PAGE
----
It wouldn't be an overstatement to say this is world-renowned as one of the best exposures of limestone pavement in the UK. Textbook stuff, quite literally.
I briefly explained the subsurface formation of the pavement's distinctive fissures (grikes) and blocks (clints) in April, but this photo shows the result of exposure of the rock to the open air: wind and, particularly, rain eat into the soluble limestone. Had the clints been exposed from the start, they'd have eroded almost as quickly as the grikes, and there'd have been no pavement. It's slightly odd to think that these dramatic and relatively extensive features are so young (on a geological scale): thousands of years old rather than millions or even tens of thousands.
Limestone pavement is of particular interest to ecologists for nationally-scarce plant species able to thrive in the specific chemical and climatological conditions. Crevices in the exposed faces are frequently occupied by spring therophytes, plants which complete their entire lives during a brief period in spring, as summer conditions are too harsh. Grikes, which may be 6 m deep (more typically 1-2 m) and 1-500 mm wide, offer shelter from these extreme conditions and grazing, plus soil, so support rare plants, many more usually considered woodland species.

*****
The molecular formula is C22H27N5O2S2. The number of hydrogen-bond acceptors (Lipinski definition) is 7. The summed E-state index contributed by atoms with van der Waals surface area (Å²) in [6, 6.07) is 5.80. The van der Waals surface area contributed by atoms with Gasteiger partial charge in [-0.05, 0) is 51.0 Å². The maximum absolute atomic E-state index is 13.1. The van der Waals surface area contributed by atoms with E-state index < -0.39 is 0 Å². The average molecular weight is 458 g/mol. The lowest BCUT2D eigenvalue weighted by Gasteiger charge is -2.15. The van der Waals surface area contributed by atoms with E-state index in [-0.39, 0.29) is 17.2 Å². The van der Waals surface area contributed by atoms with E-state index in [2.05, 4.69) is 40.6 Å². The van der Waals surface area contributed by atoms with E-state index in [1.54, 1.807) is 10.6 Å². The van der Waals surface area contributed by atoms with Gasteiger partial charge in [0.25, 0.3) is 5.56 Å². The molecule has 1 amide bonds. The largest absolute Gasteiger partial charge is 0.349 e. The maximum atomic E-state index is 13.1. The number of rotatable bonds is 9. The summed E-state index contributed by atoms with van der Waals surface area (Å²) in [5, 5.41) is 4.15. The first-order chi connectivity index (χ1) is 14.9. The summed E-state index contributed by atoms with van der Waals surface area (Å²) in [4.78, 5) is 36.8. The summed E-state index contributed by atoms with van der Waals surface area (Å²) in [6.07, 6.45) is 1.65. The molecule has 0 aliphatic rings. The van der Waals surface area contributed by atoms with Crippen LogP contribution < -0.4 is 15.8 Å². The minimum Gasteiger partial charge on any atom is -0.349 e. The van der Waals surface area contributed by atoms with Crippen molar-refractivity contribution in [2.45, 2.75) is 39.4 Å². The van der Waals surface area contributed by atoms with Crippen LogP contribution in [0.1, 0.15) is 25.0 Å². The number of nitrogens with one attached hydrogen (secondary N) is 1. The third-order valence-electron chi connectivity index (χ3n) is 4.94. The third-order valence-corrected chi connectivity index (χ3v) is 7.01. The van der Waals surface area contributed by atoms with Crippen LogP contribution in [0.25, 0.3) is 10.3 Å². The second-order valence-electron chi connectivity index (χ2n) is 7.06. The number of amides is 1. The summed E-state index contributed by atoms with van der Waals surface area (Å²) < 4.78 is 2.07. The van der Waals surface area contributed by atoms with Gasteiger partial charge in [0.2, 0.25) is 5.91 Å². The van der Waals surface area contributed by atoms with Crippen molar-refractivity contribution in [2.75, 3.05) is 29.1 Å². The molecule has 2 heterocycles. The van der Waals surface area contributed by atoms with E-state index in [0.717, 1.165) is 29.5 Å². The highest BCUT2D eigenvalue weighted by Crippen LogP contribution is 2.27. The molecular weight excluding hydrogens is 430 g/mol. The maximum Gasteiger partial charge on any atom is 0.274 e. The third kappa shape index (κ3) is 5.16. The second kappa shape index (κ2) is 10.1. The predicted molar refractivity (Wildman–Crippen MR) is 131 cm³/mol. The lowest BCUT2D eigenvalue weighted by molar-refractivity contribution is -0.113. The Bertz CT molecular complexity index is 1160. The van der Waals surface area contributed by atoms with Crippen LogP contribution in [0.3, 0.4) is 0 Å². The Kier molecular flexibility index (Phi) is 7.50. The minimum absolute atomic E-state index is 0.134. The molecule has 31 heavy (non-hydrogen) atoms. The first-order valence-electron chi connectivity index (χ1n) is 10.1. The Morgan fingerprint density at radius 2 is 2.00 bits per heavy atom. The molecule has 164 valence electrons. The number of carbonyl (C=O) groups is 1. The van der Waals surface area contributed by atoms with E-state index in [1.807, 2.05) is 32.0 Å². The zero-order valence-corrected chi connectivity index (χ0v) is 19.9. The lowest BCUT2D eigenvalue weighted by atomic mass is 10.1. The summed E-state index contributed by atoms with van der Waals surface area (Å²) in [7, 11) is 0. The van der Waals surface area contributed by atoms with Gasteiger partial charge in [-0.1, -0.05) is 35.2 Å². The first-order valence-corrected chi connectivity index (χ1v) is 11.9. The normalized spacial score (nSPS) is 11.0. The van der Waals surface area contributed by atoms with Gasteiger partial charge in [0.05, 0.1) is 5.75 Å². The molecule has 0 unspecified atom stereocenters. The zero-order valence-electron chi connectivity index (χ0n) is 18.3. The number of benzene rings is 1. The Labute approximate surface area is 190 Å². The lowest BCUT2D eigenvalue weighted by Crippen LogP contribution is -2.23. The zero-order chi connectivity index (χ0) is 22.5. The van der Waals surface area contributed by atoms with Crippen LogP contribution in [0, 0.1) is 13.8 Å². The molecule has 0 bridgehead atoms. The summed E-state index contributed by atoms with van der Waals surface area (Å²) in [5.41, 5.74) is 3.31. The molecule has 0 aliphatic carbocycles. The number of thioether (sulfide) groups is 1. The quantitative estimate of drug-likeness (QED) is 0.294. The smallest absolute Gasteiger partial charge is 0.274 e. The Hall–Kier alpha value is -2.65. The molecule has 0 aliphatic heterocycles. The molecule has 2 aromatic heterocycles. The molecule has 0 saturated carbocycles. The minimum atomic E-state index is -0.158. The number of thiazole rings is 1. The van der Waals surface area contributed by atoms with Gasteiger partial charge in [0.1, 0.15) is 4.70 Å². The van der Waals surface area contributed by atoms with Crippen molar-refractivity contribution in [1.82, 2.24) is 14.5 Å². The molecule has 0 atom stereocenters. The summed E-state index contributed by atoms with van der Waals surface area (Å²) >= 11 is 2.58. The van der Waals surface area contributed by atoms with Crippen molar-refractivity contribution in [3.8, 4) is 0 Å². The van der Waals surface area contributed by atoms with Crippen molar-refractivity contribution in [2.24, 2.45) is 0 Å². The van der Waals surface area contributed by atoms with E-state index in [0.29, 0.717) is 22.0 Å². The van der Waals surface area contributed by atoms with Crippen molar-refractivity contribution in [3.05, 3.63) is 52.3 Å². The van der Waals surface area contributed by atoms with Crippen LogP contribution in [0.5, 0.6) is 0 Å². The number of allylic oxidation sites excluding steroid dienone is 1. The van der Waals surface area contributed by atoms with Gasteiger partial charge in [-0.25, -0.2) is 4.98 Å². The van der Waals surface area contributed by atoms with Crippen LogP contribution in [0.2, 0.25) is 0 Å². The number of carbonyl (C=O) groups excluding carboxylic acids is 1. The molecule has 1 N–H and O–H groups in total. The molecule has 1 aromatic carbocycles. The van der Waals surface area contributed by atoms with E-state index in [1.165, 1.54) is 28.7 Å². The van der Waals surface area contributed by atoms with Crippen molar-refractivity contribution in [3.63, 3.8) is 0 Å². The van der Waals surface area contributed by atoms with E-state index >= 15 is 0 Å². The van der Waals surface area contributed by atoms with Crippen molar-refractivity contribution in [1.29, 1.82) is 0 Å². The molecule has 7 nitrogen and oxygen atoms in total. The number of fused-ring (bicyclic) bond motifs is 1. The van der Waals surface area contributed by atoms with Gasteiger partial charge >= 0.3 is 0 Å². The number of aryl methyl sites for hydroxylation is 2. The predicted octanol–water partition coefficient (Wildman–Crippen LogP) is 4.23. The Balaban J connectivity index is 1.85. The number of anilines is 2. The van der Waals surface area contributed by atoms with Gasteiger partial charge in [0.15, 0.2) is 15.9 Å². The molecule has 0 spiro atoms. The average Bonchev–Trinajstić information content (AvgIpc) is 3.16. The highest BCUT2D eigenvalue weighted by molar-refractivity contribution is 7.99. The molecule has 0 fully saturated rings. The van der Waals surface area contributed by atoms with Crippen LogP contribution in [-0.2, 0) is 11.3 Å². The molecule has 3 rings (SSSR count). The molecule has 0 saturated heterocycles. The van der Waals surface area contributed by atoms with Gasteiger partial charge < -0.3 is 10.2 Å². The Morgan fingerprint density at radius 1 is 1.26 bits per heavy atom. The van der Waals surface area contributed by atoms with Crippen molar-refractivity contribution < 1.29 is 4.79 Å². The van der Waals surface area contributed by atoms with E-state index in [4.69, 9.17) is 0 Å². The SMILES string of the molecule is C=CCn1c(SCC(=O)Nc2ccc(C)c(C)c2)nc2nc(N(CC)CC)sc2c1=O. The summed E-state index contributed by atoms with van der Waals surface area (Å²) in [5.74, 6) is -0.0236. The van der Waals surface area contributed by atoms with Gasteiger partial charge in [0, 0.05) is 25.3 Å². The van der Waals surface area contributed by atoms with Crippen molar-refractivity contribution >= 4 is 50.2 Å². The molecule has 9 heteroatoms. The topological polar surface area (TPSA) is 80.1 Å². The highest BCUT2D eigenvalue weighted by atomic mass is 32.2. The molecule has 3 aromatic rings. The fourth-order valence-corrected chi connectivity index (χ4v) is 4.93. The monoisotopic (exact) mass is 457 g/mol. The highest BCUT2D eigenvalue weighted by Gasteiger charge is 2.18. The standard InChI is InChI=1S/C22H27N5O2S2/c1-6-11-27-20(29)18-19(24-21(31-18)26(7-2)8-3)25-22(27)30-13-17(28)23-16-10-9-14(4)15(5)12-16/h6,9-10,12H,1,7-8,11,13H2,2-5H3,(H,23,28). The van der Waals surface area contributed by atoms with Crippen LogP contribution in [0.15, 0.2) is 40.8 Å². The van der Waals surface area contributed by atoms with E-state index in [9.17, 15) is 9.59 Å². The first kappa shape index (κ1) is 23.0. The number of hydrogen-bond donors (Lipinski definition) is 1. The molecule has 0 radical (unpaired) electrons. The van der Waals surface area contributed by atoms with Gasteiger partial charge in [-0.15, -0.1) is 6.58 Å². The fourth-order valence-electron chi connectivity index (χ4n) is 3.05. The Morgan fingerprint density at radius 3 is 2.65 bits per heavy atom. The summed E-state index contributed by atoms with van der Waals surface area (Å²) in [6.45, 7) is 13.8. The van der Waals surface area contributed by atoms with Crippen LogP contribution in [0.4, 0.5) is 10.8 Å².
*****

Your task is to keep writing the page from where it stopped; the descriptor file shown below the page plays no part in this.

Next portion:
This particular exposure is protected from grazing, which has allowed greater colonisation by vegetation than is usual for the environment, even including trees (mainly Ash (Fraxinus excelsior)). Beyond the immediate surface, availability of water to plants is dependent on networks of cracks in the limestone, which are constantly and rapidly evolving. I wonder whether that's what killed these bare trees.
In addition to its beauty and scientific value, this is also a threatened environment, large areas originally having been destroyed to create agricultural land and more recently for decorative blocks of limestone for gardens. Since 1981 and the Wildlife and Countryside Act, Limestone Pavement Orders have afforded some legal protection: disturbance, damage and removal of limestone are offences which, incidentally, apply to individuals taking souvenirs as much as they do to commercial clearance. So don't.
More specifically, 5769 ha of Ingleborough have been designated a Special Area of Conservation (SAC) by the European Commission, as this is the largest of only four sites in northern England exhibiting pavements on Carboniferous limestone.
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